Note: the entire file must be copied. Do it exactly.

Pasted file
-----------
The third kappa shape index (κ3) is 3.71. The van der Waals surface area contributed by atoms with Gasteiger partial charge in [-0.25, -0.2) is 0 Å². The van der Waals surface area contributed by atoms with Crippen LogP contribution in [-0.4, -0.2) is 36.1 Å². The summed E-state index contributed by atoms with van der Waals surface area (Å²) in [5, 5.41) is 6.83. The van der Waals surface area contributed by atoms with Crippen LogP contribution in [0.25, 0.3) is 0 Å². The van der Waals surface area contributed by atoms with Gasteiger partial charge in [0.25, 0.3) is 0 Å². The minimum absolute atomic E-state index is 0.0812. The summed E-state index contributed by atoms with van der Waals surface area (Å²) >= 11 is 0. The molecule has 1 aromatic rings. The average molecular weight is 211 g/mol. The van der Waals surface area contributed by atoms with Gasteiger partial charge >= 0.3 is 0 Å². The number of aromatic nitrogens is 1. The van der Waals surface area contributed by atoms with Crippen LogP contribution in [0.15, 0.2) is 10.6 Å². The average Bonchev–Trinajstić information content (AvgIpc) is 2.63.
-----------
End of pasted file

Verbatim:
The third kappa shape index (κ3) is 3.71. The van der Waals surface area contributed by atoms with Gasteiger partial charge in [-0.25, -0.2) is 0 Å². The van der Waals surface area contributed by atoms with Crippen LogP contribution in [-0.4, -0.2) is 36.1 Å². The summed E-state index contributed by atoms with van der Waals surface area (Å²) in [5, 5.41) is 6.83. The van der Waals surface area contributed by atoms with Crippen LogP contribution in [0.25, 0.3) is 0 Å². The van der Waals surface area contributed by atoms with Gasteiger partial charge in [0.25, 0.3) is 0 Å². The minimum absolute atomic E-state index is 0.0812. The summed E-state index contributed by atoms with van der Waals surface area (Å²) >= 11 is 0. The molecule has 1 aromatic rings. The average molecular weight is 211 g/mol. The van der Waals surface area contributed by atoms with Gasteiger partial charge >= 0.3 is 0 Å². The number of aromatic nitrogens is 1. The van der Waals surface area contributed by atoms with Crippen LogP contribution in [0.15, 0.2) is 10.6 Å². The average Bonchev–Trinajstić information content (AvgIpc) is 2.63.